Zoe: Hector Archibald Macdonald was one of the most famous British soldiers of the late 19th century. He had an outstanding reputation for great bravery.
Sophie: At the age of 15, hector MacDonald was apprenticed in Dingwall to a draper, and when he was 17 he decided it was time to go into military life so he added a year on to his real age and he moved on to the Royal Clan Tartan and Tweed Warehouse in Inverness . He rose rapidly through the ranks and eventually became a major-general. He first saw action and was commissioned as an officer in the Second Afghan War in the late 1870s, then distinguished himself in the battle of Majuba Hill in South Africa 1881. Zoe: After working in Britain and Ireland, he was sent to Egypt in 1884. Here he recruited and trained a load of Sudan soldiers that he led into several victory battles, including one of the most legendary in British history, Omdurman.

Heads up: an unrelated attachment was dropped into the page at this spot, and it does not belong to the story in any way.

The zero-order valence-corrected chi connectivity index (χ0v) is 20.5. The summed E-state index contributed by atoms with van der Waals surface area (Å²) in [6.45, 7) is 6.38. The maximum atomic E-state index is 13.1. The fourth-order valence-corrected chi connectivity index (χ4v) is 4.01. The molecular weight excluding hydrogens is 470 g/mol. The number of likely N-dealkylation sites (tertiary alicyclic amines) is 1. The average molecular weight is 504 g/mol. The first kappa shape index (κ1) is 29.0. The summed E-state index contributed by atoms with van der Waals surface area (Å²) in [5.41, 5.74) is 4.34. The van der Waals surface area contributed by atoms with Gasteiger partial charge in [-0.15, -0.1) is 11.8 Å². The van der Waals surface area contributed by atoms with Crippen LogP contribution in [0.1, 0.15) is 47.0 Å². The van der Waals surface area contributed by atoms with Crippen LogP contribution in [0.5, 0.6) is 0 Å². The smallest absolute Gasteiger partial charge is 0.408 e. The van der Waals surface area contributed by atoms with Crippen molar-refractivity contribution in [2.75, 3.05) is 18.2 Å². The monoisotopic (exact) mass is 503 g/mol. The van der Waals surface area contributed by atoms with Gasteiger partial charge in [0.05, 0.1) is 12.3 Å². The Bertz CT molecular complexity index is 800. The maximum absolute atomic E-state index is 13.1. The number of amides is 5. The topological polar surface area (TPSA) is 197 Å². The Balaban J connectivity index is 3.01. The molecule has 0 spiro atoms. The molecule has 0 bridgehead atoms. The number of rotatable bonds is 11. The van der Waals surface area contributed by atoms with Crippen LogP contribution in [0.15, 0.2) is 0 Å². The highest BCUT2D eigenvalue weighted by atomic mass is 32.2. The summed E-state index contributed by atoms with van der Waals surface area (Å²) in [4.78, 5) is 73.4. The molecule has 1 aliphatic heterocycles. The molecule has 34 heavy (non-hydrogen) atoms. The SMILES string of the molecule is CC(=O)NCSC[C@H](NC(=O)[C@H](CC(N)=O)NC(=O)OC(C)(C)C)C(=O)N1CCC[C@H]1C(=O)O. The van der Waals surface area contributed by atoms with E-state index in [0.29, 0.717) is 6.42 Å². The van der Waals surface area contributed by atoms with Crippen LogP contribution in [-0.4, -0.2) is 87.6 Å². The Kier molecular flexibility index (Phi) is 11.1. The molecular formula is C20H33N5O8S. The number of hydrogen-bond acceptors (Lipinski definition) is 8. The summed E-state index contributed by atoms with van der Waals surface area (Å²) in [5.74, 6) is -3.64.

In 1902 the army sent MacDonald to India to take up a regional command, but he was there for only a short while before being moved to Ceylon as Commanding Officer of British forces.
Sophie: But after only 11 months MacDonald was summoned and told he must return to England to answer very grave charges". Although details still remain unclear, MacDonald was alleged to have committed sexual acts with four Ceylonese youths or to have exposed himself in a train carriage with 70 schoolboys but there is still so solid proof that he was even gay.
Zoe: The brilliant career of a national hero came to an end on the 25th March 1903. While serving in Ceylon grave charges of homosexuality were made against him. Having been sent to England on leave he was returning to Ceylon via Paris to face a court Marshall. In his hotel he read a New York Times report of the charges against him and in despair over it went to his room and committed suicide. Sophie: After his death it was uncovered that he had a secret wife and son. His widow arranged for her husband